When you first start playing Flamecraft, this seems like a straightforward, but fun, puzzle. You’ll look at your starting fancy dragon and the available enchantments to try and work out what resources you need. These, alongside the dragons in your hand that you can place, will determine your choice of destination. At the same time, you’ll be watching what other players are collecting and try not to leave dragons and enchantments behind that help them gather the resources they need. While the rules are easy, the challenges they pose are not.
The game is, essentially, a race. Anyone can claim a face-up enchantment, so you’re trying to gather the necessary resources and put one into play before anyone else. But if you race too hard you won’t get such a good flame bonus, as the shop won’t be full of dragons: they need to be placed first. But the gains for posting dragons vary between shops and slots, so some are more tempting than others, especially when you factor in the special powers offered by later shops. Timing is critical as you flit around, trying to balance the rewards for leaving dragons without making a shop too much of a tasty target for someone else to enchant before you do.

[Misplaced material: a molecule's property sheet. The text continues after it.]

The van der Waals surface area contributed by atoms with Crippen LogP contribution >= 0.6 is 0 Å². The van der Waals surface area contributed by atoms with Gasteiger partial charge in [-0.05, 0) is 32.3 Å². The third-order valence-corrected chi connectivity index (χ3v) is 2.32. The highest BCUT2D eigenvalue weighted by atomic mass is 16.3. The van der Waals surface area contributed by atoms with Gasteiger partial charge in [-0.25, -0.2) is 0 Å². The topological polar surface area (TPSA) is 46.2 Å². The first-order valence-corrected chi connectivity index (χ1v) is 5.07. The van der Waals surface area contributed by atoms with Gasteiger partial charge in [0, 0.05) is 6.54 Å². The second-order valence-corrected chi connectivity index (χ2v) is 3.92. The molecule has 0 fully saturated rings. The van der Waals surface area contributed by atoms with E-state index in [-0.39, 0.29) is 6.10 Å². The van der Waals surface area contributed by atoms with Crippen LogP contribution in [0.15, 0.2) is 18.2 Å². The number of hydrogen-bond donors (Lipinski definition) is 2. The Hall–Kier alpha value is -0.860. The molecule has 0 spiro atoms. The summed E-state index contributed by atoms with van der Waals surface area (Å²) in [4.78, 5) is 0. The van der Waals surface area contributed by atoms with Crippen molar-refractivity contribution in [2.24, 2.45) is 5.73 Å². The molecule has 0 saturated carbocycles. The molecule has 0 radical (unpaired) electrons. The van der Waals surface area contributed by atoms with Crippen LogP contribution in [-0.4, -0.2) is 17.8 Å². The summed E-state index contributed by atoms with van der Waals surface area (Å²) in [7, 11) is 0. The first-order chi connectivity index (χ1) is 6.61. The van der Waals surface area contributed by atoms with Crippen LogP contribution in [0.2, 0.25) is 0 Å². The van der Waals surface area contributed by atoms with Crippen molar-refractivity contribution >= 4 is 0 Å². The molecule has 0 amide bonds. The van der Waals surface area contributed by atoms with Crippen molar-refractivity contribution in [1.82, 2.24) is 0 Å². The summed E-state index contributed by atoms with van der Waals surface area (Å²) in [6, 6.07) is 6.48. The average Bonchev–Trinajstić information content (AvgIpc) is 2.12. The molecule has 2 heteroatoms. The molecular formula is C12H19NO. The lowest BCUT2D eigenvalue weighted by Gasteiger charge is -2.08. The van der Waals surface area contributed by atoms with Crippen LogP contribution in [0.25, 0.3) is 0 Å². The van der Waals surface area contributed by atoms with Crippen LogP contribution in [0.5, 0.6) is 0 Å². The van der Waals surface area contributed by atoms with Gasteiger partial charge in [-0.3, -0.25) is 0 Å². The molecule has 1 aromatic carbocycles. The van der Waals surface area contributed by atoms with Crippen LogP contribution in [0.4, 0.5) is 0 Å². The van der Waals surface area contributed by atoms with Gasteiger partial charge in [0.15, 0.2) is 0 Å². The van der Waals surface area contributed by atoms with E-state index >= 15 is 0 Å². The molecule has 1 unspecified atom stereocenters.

While you can’t mess with the other players directly, the need to watch what they’re doing very closely makes it feel quite interactive, and there’s real resentment if someone else snatches a card you were angling to buy. There’s also a common reward option that lets you get points by gifting resources to other players, a clever idea that puts positive interaction into the game. Both parties profit, so there’s lots of pleading as you decide who gets to benefit from your largesse, although ultimately you’ll be trying to pick the player it helps the least. This aspect is lost if you attempt the otherwise enjoyable solo version, which has achievements you can tick off to vary your game if you manage the tough ask of meeting the score requirements.
As players collect more fancy dragons from shop rewards and new shops come onto the table, though, the puzzle deepens. Each brings new nuance to your decisions, a slow drip of increasing options that enrich the formula so slowly that you barely notice until, toward the end game, you suddenly realize you’re juggling dozens of competing goals to squeeze out the most points. Trying to figure out the best options in these late stages, in an ever-changing game state with other players snaffling up enchantments and filling dragon slots, is a dynamic challenge — but it can be critical in determining the winner.
Ultimately, the game is about converting resources directly into points and however much you throw into that formula, it won’t ever be deep enough to satisfy die-hard fans of strategy board games.